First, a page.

Wizards of the Coast sent out a very neat publicity kit last fall. Of all the advance reading copies it contained, I elected to read J. M. McDermott's debut. Last Dragon is advertized as a literary fantasy novel in the tradition of Gene Wolfe and Gabriel Garcia Marquez. Talk about raising expectations to a level that no debut can aspire to reach, right? Still, I was intrigued and decided to give it a shot.
As a matter of course, Last Dragon doesn't live up to such lofty expectations. Which is not to say that it's a bad book, mind you. McDermott's debut has a lot of good things going for it, yet the book also suffers from a number of shortcomings.
Last Dragon is written economically, which is both a positive and a negative thing. On the upside, it makes for a narrative that flows well. Extremely short scenes in relatively short chapters help speed the story along. On the downside, many of the concepts are bare bones and should have been further fleshed out to make this tale more absorbing.
The narrative jumps from one point to another along the past and the future of the novel's timeline. This works rather well at the onset of the tale, but it becomes increasingly confusing as the story moves along.
For those who, like me, like to visualize, the absence of a map makes it hard to picture where the cast is located across the timeline. The characters travel around the world quite a bit, and I could never really tell where they were at any point in time.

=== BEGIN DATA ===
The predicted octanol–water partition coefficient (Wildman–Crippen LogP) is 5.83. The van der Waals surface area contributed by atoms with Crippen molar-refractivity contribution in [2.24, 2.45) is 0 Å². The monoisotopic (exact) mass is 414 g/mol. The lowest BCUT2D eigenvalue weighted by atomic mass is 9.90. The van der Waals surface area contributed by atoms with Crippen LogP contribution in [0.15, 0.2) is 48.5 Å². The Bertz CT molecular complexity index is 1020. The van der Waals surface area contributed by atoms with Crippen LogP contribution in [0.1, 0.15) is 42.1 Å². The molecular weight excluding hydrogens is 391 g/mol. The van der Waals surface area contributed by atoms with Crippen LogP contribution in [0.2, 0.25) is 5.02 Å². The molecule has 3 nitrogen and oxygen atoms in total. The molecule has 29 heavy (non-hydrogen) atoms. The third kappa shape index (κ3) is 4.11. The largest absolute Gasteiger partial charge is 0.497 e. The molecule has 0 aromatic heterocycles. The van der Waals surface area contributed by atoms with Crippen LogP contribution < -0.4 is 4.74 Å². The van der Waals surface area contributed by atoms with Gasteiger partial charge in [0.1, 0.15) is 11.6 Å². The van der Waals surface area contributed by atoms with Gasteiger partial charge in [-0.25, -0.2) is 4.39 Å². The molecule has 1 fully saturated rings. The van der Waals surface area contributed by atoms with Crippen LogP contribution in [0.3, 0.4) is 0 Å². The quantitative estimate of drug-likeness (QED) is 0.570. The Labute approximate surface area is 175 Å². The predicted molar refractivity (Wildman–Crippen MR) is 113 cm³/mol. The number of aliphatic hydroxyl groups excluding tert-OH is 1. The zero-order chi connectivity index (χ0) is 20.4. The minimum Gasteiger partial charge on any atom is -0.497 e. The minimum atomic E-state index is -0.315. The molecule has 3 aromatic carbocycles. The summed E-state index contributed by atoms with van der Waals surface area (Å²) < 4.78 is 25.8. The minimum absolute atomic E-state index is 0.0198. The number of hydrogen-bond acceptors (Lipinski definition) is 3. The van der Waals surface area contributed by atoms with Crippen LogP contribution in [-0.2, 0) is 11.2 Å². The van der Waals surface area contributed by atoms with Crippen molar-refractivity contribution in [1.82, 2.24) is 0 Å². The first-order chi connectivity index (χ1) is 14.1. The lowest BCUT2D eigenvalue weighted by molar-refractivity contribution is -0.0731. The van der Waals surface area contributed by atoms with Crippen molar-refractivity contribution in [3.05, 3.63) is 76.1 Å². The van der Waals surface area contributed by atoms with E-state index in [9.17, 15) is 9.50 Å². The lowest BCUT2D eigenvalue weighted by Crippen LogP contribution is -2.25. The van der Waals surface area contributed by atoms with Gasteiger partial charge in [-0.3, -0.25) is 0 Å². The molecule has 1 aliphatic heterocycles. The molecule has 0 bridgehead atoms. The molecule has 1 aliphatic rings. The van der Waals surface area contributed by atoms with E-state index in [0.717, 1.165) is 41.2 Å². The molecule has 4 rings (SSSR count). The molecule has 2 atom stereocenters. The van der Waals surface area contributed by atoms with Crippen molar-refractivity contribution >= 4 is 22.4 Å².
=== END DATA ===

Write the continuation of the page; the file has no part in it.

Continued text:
McDermott's economical prose also hurts him in terms of worldbuilding. He introduces many facets which appear quite interesting, yet he never truly follows up with much details, which turns several good ideas into missed opportunities. This in turn leads to a number of disappointments, as readers habitually want to learn more. Indeed, what starts off as compelling plot points deteriorate gradually and become somewhat monotonous storylines.
The same could be said regarding the characterization, I'm afraid. McDermott's cast of characters is engaging at the beginning of the novel. Zhan, Seth, Adel, Fest and the others show a lot of promise. Unfortunately, the absence of details to flesh them out more means that there is little character growth. Or, more exactly, the characters evolve during the course of the tale, but the reader doesn't witness the transition. We know close to nothing about their personalities and motives.
I'm well aware that I don't say this very often, but I believe that Last Dragon should have been longer. It would have given the author the chance to bring this book to another level, for the potential is definitely there. The absence of details concerning too many facets of the novel makes for a somewhat bland story that could have been a lot better. It's sad, for Last Dragon showed a lot of promise. . .
It will be interesting to see how Wizards of the Coast will market this new line, as it will not appeal to their usual readers.
The final verdict: 6.75/10